This is where a knowledge base comes in handy. It allows agents to look up issues in the database and access solutions and remedies quickly and efficiently, for a seamless interaction. This not only improves customer satisfaction, it increases job satisfaction on the part of the agent too.
This is when the issue faced by the customer isn’t well-defined or covered by the knowledge base. A good CS rep should be able to think on the fly and come up with alternative methods for troubleshooting, instead of blindly escalating the issue up the chain. A Zendesk study found that 70% of customers believe teams should collaborate on their behalf so they won’t have to repeat their issue to different CS representatives.
✔ Time management
Businesses need to balance resolving individual issues and managing them at scale. Time management allows agents to efficiently solve a customer ticket and move on to the next one. Making customers wait or building up a queue is bad for business: Roughly 60% of customers report that long holds and wait times are the most aggravating part of the customer service experience.
Being able to project compassion and place themselves in the shoes of the customer is an important skill in calming angry callers. In a PwC survey, 64% of US consumers feel brands have lost touch with the human element of the customer experience.
✔ Patience and the Ability to take criticism
No one calls the customer helpline to say “job well done”. Nearly 100% of the time, it will be for a negative experience, to seek help with an issue or to voice complaints. The ideal CS agent needs to have a thick hide and be able to take criticism as part of the job. This applies to criticism from customers, as well as mentors.
Likewise, the capacity to stay patient in the face of hostility is invaluable. Keeping cool is a requirement in customer service, and this skill affects both the customer’s satisfaction as well as the agent’s own job satisfaction and longevity with the company.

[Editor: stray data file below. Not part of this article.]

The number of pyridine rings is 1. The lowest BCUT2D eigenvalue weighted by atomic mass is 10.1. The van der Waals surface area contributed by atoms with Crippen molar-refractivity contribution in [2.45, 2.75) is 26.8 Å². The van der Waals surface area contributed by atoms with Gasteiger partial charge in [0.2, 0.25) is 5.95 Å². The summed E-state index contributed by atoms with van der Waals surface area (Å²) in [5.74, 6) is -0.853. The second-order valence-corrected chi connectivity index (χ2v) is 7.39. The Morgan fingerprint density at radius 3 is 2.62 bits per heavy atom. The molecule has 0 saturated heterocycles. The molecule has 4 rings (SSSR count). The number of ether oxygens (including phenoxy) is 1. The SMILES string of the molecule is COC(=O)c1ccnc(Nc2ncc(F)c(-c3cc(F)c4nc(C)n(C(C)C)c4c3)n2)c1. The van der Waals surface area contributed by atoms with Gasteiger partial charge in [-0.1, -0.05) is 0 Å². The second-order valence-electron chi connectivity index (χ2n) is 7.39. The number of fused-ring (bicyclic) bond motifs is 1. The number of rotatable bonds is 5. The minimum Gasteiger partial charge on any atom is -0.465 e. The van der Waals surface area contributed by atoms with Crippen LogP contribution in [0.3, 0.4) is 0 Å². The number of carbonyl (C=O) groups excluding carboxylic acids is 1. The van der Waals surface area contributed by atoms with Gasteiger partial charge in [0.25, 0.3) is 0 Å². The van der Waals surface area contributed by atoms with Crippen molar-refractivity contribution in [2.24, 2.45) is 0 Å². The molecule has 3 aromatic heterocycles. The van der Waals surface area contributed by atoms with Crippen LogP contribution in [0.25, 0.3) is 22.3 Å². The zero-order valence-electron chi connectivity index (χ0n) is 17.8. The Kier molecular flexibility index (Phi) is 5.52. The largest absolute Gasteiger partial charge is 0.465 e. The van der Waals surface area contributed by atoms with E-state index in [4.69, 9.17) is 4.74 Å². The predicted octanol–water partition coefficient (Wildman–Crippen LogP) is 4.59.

What If An Individual On Your Team Lacks These Skills?
There are several ways to address skill gaps, based on their respective categories:
- Ensure that your CS hiring process is updated and on-point to filter out poor communicators.
- For existing agents, implement regular communications sessions to improve speaking and chatting abilities and keep them on their toes.
- Use an internal knowledge base to allow agents to quickly and efficiently search for solutions.
- A customer knowledge base can also allow customers to search for solutions on their own, and adds another service channel to your customer service.
- Keep agents updated on the latest issues and concerns, and their respective troubleshooting guides.
- Practice coaching and mentoring to develop empathy and patience.
- Implement a strict QA to ensure that all calls are resolved satisfactorily.
- Foster a culture of constructive criticism so that everyone on the team can handle being criticized and learns to take it professionally instead of personally.